Governments pledge to tackle increasing child separation from families.
Five eastern European countries agree to develop social services that reduce reliance on state-run children’s institutions.
CHISINAU, MOLDOVA, 26 November 2009 – Governments of five eastern European countries have agreed to start the long-term work of developing community-based services and phasing out state-run children’s institutions.
UNICEF/November 2009/Hodorogea/The children Tudor
Culeanu and Elena Munteanu presenting their video films
produced during the OneMinuteJr Workshop.
The Moldovan Minister of Labour, Social Protection and Family, Valentina Buliga, said: “A priority must be for all of our countries to prevent children being separated from their families. This means developing a range of family social support services that enable early identification of problems in the home, so we can devise solutions to keep families together.”
UNICEF/November 2009/Hodorogea/Regional Director of
UNICEF for CEE/CIS, Steven Allen talking with
the journalists during the Conference
UNICEF Central and Eastern Europe and Commonwealth of Independent States (CEE/CIS) Child Protection Regional Adviser, Jean-Claude Legrand, said: “Too many children are being placed in residential homes. This agreement is a promising start. Now we need governments to act upon their word. They must start to co-ordinate across government ministries and invest in new social and family support services by re-allocating resources already available within their child care budgets.”
Delegates drawn from the governments of Armenia, Belarus, Georgia, Moldova, and Ukraine have all agreed to take 12 important steps within the next two years which will help them develop national plans for reforming child care. These steps include setting timelines, targets and indicators for measuring progress of reforms.
The participants emphasised the need to change their child care systems to more effectively prevent the separation of children from their families. This means developing mechanisms for re-allocating resources to new services and this will enable the more effective use of existing state budgets. Services are intended to be available for all communities, irrespective of whether they live in urban or remote locations. This will only be achieved by better co-ordination of government ministries and other stakeholders at the highest level.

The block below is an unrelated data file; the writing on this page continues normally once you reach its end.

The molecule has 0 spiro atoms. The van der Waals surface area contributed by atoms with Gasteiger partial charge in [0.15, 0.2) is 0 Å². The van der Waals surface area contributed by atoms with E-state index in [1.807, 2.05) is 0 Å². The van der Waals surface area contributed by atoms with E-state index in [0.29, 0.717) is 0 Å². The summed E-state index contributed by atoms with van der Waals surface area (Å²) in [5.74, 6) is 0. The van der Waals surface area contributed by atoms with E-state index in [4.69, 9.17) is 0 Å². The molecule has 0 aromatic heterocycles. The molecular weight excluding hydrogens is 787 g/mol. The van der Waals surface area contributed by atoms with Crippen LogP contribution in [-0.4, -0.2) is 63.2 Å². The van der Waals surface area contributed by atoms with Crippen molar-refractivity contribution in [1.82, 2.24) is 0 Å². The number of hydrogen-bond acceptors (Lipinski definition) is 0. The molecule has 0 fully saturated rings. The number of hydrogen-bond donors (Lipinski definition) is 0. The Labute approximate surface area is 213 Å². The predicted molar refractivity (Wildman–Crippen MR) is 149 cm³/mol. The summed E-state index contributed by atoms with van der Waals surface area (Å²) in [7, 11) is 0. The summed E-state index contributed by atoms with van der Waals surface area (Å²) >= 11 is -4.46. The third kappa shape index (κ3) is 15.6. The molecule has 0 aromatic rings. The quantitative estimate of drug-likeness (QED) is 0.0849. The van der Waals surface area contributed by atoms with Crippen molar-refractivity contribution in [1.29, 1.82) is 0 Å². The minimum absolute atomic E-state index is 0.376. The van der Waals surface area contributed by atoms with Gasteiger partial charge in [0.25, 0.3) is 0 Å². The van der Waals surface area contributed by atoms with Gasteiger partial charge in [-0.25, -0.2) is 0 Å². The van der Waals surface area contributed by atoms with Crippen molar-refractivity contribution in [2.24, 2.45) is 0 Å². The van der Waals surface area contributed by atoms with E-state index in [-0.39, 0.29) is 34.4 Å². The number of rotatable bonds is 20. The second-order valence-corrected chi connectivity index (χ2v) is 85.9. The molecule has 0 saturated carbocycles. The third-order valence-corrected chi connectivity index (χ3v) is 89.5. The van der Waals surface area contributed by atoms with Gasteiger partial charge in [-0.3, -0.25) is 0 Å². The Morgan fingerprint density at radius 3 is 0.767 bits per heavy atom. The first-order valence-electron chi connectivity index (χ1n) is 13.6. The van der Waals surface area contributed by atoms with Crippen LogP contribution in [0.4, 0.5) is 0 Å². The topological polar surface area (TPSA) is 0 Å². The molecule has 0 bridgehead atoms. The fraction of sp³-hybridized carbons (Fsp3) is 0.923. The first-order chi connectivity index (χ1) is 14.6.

Their pledges were made at the end of a high-level conference on Child Care System Reform, in Chisinau, hosted by the Moldovan government, with UNICEF support, from November 24-26.
Out of an estimated two million children who are in institutionalised care around the world, more than 800,000 come from CEE/CIS.
In 2008, there were approximately 210,000 children living in various types of alternative care arrangements in all the five countries. More than 110,000 of them were growing up in institutions.
Poverty, migration and disability are important factors which push families to abandon their children. Experience in these countries suggests in economic hard times even more families use residential care for their children as a coping mechanism and there are disproportionately high numbers of young and disabled children abandoned in institutions or living at home without specialised support services.
The countries participating in this conference are among the most severely hit, globally, by the economic crisis.
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Watch a ‘OneMinuteJnr’ film produced by Tudor Culeanu, a Moldovan teenager living in an institution: https://www.unicef.org/ceecis/reallives_12851.html